CHARLIE ROSE: All right, so just to understand where you -- because the book is called "The Conscience of a Liberal," and you`re hoping for a new era of liberalism to take root now, because the country is upset with the management of the Republicans, and especially in the executive branch and especially because of the war.
PAUL KRUGMAN: Well, this is part of it. I think it`s actually much deeper reason. I actually think that the -- we were heading for this new progressive era, and we were sidetracked by it -- from it by 9/11 and Bush`s exploitation of...
CHARLIE ROSE: One year into his term.
PAUL KRUGMAN: Right. But that, in fact, in fact, the 2002-2004 elections now look like aberrations. The country was actually moving in the direction I want it to move. And the reason for that is -- core issue of the book -- is that race is central to how the conservative movement got where it is in America today, and race is losing its sting. We`re becoming a better country.
CHARLIE ROSE: Give me an example of that.
PAUL KRUGMAN: OK. Well, give you two examples. One is just look at who the voters are now. We`re becoming a less white country. The Latino and to some extent the Asian vote is becoming more important. And those voters...
CHARLIE ROSE: And the (inaudible) -- African-American community is becoming more of a diverse community.
PAUL KRUGMAN: Right, but the fact of the matter is that the hard-core base that voted for Reagan when he talked about welfare queens driving Cadillacs...
CHARLIE ROSE: But the Southern strategy began with Richard Nixon.
PAUL KRUGMAN: Of course. Well, it actually began -- it actually began in some ways with Reagan in the `60s. But, sure, it`s got...
CHARLIE ROSE: You mean as he was running around the country making speeches.
PAUL KRUGMAN: Yes, and as he ran for governor of California.
CHARLIE ROSE: California, right.
PAUL KRUGMAN: So it`s actually -- yes, one of the big things...
CHARLIE ROSE: You remember where he launched his campaign from?
PAUL KRUGMAN: In 1980?
CHARLIE ROSE: Yes.
PAUL KRUGMAN: Oh, yeah. Philadelphia, Mississippi. Went to the place where the civil rights workers were murdered and gave a speech on states` rights. Reagan -- one of the stories we tell ourselves about Reagan as this great pure conservative -- up until he reached the presidency, his career was largely based on tacit race-baiting. I mean, it`s one of those things...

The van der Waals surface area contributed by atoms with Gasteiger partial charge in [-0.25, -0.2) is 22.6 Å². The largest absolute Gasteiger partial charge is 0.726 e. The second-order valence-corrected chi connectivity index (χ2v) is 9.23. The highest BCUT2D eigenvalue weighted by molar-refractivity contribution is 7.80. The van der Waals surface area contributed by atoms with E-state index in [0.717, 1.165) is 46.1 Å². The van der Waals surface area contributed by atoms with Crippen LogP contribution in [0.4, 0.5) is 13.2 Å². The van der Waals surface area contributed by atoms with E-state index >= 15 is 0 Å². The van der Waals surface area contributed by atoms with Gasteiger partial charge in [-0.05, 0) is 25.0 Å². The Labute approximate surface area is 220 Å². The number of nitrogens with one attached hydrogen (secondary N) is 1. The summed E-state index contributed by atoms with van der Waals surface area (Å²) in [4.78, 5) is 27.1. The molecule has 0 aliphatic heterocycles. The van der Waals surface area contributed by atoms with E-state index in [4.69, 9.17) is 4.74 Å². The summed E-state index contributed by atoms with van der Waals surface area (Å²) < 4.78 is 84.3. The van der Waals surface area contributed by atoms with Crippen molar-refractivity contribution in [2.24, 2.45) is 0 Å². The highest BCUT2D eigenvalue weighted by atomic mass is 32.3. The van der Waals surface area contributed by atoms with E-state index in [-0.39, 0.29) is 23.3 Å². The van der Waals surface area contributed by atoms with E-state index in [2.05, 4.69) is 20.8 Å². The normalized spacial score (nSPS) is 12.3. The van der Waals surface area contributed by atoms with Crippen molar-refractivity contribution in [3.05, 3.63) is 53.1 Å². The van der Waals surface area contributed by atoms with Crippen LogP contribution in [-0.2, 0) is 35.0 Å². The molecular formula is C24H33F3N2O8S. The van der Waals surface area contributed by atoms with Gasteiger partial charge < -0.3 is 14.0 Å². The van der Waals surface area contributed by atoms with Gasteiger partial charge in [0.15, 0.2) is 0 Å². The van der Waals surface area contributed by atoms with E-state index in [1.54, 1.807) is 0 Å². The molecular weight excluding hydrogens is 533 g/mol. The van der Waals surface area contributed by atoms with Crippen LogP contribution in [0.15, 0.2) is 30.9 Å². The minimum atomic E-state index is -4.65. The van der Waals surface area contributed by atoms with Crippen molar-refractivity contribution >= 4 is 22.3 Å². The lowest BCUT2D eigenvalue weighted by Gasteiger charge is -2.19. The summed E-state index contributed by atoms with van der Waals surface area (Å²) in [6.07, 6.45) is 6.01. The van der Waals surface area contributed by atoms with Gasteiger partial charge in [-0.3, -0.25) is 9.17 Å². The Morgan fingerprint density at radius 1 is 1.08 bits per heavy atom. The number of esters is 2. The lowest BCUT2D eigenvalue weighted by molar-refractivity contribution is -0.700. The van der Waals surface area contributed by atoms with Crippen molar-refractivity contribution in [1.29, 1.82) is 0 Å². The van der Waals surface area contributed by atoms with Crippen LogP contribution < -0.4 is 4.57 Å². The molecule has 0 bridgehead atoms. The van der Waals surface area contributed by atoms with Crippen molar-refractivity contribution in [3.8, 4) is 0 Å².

CHARLIE ROSE: No, it wasn`t. It wasn`t. It was based more on anti- communism than anything else.
PAUL KRUGMAN: Well, OK. If you want, there was some of that. But there was a lot...
CHARLIE ROSE: I agree, I`m not suggesting there wasn`t some racism in terms of the rhetoric, or at least the symbols, the symbols...
PAUL KRUGMAN: He had passion on two things, communism and welfare cheats. And he didn`t have to say what color the welfare cheats were. It just always got through.
CHARLIE ROSE: But that was also an economic philosophy he had about, you know, let`s help the people who have -- who can create jobs and all that kind of stuff. He believed in that. Whether he believed it in for multiple reasons or not. Don`t you agree? That was part of his economic philosophy.
PAUL KRUGMAN: Yes. But supply-side, tax cuts...
CHARLIE ROSE: And the government should get out of the way and let America do its...
PAUL KRUGMAN: He just didn`t believe in poverty. He had this thing where all those people that John F. Kennedy told you were hungry, they were just all on a diet. No, terrible, terrible stuff. But the -- OK, we`ve changed. And the other thing is just, look, I think the most interesting things are the attitudinal polls, the ones that don`t bear directly on political issues, but just kind of on your state of mind. You go back -- I think it`s 1978 -- and ask people, "do you approve of interracial marriage?" The majority said no. I mean, we had only about I think it was something like 36 percent of the public believed that interracial marriage was OK in 1978. Now it`s 77 percent. People really have decided, hey, you know, it doesn`t matter. So we are really a different country. We`re not the country in which Ronald Reagan was elected president. We`re from my point of view a better country.
CHARLIE ROSE: OK, but let me just understand what you`re saying. You`re saying race is the key.
PAUL KRUGMAN: Yes.
CHARLIE ROSE: And you believe that the worst example of racism is what?
PAUL KRUGMAN: It`s not a single thing. It`s not -- let me say, the conservatism in America is not about racism. I don`t actually think that Reagan was a racist. I`m actually quite sure that George Bush is not. But it`s something that...
CHARLIE ROSE: But you`re sure that Ronald Reagan wasn`t either?